O'Hagan's Booker listed novel follows the downfall of Father David Anderton. Haunted by a tragic relationship at university he takes over a parish in a remote Ayrshire post-industrial town.
Although born in Scotland Anderton spent much of his life in England and his pompous manner and lack of accent causes distrust amongst the locals. Cared for by his busybody housekeeper Mrs Poole, Anderton listens to music, reads books and in the opinion of his flock neglects his duties.
When teaching a the local school he makes friends with a young couple and sees it as his duty to save/educate them. And it is here that the novel loses some of it's credibility. Anderton is seduced by their rough and ready nature, but this seems at odds with his own character and when he ends up taking ecstacy with the young boy he mistakes friendship for something else and kisses him,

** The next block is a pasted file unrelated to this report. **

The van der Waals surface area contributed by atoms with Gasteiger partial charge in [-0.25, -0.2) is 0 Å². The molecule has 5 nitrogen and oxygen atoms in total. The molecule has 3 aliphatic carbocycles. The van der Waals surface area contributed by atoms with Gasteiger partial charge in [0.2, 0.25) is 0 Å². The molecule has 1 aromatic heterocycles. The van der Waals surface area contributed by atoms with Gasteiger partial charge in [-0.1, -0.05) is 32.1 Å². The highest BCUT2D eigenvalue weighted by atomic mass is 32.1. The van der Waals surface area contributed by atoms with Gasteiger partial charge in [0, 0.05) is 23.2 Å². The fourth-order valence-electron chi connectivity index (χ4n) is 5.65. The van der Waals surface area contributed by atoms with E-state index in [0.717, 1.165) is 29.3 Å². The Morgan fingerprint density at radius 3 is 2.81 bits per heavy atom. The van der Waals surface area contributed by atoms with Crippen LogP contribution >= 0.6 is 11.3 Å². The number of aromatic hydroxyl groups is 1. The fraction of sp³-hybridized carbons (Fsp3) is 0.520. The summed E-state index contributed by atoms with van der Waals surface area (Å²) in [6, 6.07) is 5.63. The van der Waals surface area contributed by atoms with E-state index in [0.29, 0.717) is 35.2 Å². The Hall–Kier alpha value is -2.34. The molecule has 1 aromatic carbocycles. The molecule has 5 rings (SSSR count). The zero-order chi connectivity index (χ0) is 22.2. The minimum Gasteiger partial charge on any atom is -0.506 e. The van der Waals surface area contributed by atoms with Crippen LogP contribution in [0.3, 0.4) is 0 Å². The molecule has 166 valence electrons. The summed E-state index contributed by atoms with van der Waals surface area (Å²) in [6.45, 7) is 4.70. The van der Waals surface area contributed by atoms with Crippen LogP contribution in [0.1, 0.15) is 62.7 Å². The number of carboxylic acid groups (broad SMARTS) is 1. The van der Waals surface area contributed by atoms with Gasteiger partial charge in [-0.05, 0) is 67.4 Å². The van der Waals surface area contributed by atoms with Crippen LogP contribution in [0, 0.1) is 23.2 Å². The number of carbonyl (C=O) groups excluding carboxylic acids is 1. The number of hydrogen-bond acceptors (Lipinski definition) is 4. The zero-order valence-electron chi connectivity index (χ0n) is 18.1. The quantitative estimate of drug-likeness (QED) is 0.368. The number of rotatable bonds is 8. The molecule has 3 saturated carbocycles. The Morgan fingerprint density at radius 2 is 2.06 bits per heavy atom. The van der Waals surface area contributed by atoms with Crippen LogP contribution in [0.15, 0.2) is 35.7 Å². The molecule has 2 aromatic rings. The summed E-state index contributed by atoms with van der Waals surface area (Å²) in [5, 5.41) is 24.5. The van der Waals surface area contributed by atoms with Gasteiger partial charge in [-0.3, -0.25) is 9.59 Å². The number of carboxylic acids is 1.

What happens next is right out of News of the World; the disgraced priest is abandoned by the church, insults are painted on his door and the town predictably turns against him.
While the writing is excellent the characterisation is less so. The children are one dimensional chavs and the back story that is intended to explain Anderton's action doesn't quite work. Much of Anderton's actions are against the character that has been created for him by O'Hagan and the reader is left with a feeling that Anderton has brought it all on himself. This could be read as someone tragically falling on his sword, but it just doesn't seem right. Anderton's refusal to admit that he has done any wrong feels inexplicable given his past and as a reader I just felt confused by his motives.
Which is a shame, because Be Near Me contains some lovely writing; there is just a feeling that O'Hagan made Anderton act in a particular way to serve his plot rather than behave in a way that is in line with his character. In the end Anderton comes across as a pompous fool, and I'm sure this wasn't the fullness of what O'Hagan intended.